January 7, 2010 – The European Commission today announced that it has selected the consortium led by OHB-System AG and Surrey Satellite Technology Ltd. (SSTL) for building and testing 14 satellites for the Galileo satellite navigation system, a programme of and funded by the European Union. This selection is a major milestone for the European Commission, assisted by the European Space Agency, which initiated the tendering process for these satellites in September 2008.
Berry Smutny, CEO of OHB-System AG, stated upon learning of the decision "We are very pleased and honoured with the Commission’s decision. Galileo is one of the EU’s most important infrastructure programmes entering now the decisive implementation phase. We will simply start and do our industrial job; this is a big success for Bremen. We are very proud to serve this programme along the road towards the creation of Europe’s own satellite navigation system."
Matt Perkins SSTL’s Group CEO added "Through the GIOVE programme, SSTL has demonstrated that it has the ability to play a major role in Galileo. We are very pleased that the OHB-SSTL team has been selected for part of the full operational system".
As a result of this decision, OHB-System will be assuming the role of prime contractor for the fabrication of the 14 satellites, including full responsibility for developing the satellite platform and overall integration of the satellites. SSTL will build and integrate the navigation payloads and support OHB with the final integration, using its successful experience from GIOVE-A , the first Galileo satellite, launched in 2005. The 14 satellites will be assembled in Bremen.
"The award of this contract to our team reflects the European faith in fair competition and shows that the EC and ESA consider us to be a highly trustworthy satellite supplier with leading-edge technology," Smutny added. "We wish to thank both institutions for the professional and fair bidding process and for the constructive dialogue. We will now be devoting all our resources to implementing our part of the programme to the customer’s complete satisfaction and creating new and sustainable employment."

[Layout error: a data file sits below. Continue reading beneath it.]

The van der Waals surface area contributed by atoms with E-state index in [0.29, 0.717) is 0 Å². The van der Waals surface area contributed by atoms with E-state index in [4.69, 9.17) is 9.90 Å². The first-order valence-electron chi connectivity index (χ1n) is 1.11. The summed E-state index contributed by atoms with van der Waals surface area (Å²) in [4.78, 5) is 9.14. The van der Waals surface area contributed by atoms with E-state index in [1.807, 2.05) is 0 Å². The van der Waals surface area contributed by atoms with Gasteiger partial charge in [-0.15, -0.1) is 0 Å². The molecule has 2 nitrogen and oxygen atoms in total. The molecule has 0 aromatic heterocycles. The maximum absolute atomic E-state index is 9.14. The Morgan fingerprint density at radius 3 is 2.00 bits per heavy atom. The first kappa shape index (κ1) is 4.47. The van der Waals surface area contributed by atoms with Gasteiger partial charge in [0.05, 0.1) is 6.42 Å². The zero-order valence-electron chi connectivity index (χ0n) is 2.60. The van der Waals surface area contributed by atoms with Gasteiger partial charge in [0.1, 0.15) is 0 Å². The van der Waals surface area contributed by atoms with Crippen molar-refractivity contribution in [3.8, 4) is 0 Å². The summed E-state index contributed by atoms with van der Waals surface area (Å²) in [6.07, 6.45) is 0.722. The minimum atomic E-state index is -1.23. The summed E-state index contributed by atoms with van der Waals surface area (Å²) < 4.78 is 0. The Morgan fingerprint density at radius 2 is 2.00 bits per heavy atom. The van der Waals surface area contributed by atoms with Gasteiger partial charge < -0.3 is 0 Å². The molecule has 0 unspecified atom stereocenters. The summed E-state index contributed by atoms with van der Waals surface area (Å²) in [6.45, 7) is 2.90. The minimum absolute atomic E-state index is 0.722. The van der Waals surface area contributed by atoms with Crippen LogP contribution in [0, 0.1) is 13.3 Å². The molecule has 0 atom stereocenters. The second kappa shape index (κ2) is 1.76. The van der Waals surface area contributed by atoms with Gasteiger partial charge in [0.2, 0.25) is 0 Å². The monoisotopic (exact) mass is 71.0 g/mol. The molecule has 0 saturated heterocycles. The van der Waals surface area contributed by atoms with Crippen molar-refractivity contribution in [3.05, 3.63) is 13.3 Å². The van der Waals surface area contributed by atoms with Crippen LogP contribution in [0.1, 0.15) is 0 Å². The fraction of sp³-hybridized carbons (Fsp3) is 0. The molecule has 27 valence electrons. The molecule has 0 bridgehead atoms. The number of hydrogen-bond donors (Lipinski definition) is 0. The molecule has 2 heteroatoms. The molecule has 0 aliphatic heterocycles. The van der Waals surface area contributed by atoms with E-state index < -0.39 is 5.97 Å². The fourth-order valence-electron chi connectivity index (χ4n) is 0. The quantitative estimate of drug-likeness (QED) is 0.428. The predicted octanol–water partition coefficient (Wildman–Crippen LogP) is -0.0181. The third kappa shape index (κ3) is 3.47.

In the construction of the satellites, both partners will be able to harvest the many years of experience which they have amassed. Not least of all, OHB-System successfully built and launched the German SAR-Lupe radar reconnaissance system, a constellation of five satellites, on time and within budget. SSTL was responsible for the successful construction and testing of the first Galileo satellite, GIOVE-A and the building and integration of the RapidEye constellation of five spacecraft.
Perkins commented "Having been responsible for GIOVE-A, the first Galileo satellite, which is still in orbit and operational two years beyond its nominal life, we are delighted that the EC and ESA have decided to make the best use of SSTL’s and OHB’s experience in integrating constellations of spacecraft".
The European Commission divided the invitation for proposals for the entire system into six segments. OHB and SSTL jointly submitted bids for the "satellite" segment, i.e. the development, construction and testing of up to 28 satellites, procured on the basis of mini-competitions between the bidders which have been awarded so-called Multi-Supplier Framework Contracts. The award above concerns a first Work Order of 14 satellites with mini-competitions for other Work Orders to follow at later stages. The other segments for which bids were requested are "System support", "Ground mission system", "Ground control system", "Operations" and "Launchers".